• Staff members at Mitsubishi Motors R&D of America (MRDA) participated in leadership training with Leader Dogs for the Blind. This event, which had them training guide dogs, helped staff better understand how to work with a team and be leaders themselves.
  • Nissan and the Tennessee Board of Regents joined forces to build the Tennessee College of Applied Technology at Murfreesboro’s Smyrna Campus and Nissan Training Center. The 162,000-square-foot facility with a total investment of $45.75 million offers programs to equip Tennessee students and Nissan employees with skills for successful careers in advanced manufacturing and automotive technology.
  • As part of its 27-year partnership, Nissan awarded the SAE Foundation a $100,000 grant to implement and expand the A World In Motion® (AWIM) program, which builds a foundation upon which students can achieve success and brings inspiration, accessibility and equity to STEM education.
  • Nissan, in partnership with Rutherford Chamber of Commerce, provides an externship program for K-12 grade teachers where Nissan invites teachers to their manufacturing plant to work alongside their employees. The program helps teachers to fully understand the skills and competencies Nissan requires at their organization. This opportunity provides teachers with a clearer understanding of what happens in the manufacturing plant and the numerous job opportunities that are available for their students.
  • Nissan donated 12 engines to Copiah-Lincoln Community College’s automotive technology program in Mississippi.
  • Middle Tennessee State University (MTSU), in collaboration with Bridgestone and Nissan, created a Mechatronics Engineering degree program.
  • Subaru of Indiana Automotive (SIA) has partnered with Vincennes University and the Purdue College of Technology to create the Advanced Internship in Manufacturing (AIM) program to help bridge the gap between post-secondary educational opportunities in Indiana and highly skilled job opportunities in the manufacturing industry. After the completion of the internship, students are eligible to continue their education and earn a bachelor’s degree in engineering technology from the College of Technology, with SIA covering the cost of the degree.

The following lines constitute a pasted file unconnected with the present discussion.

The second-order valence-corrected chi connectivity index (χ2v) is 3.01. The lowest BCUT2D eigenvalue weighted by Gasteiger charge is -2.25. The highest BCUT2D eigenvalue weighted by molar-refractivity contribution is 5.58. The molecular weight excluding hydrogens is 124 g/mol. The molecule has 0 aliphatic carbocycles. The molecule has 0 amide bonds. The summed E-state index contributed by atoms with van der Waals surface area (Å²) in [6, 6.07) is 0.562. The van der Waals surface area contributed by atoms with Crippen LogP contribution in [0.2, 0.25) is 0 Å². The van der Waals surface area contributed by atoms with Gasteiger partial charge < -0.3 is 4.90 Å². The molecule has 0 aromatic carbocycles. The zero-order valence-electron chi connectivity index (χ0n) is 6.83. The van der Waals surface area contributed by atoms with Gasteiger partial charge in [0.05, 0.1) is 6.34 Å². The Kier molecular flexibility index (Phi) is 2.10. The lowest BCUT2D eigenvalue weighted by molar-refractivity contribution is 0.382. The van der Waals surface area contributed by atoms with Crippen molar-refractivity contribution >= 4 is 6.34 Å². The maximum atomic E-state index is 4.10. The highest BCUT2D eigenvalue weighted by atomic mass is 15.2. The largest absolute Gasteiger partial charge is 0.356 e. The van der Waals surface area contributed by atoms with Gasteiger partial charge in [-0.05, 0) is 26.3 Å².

• The Subaru Technical Training Center in Lafayette, Indiana provides on-the-job training and partners with local educational institutions to expand employees’ access to higher education.
  • Subaru and Rainbow PUSH Coalition announced a new scholarship program for students in Camden, New Jersey who are interested in pursuing a future in automotive technology. The Subaru University Scholarship for Automotive Excellence will equip six students per year with financial support for an Associate Degree at Camden County College, as well as internship opportunities.
  • Subaru sponsors the annual Manufacturing Week for K-12 students in Lafayette, Indiana to learn about job opportunities in manufacturing.
  • Since 2015, Subaru has partnered with the American Association for the Advancement of Science (AAAS) to donate over 277,600 science books to schools in communities across the country.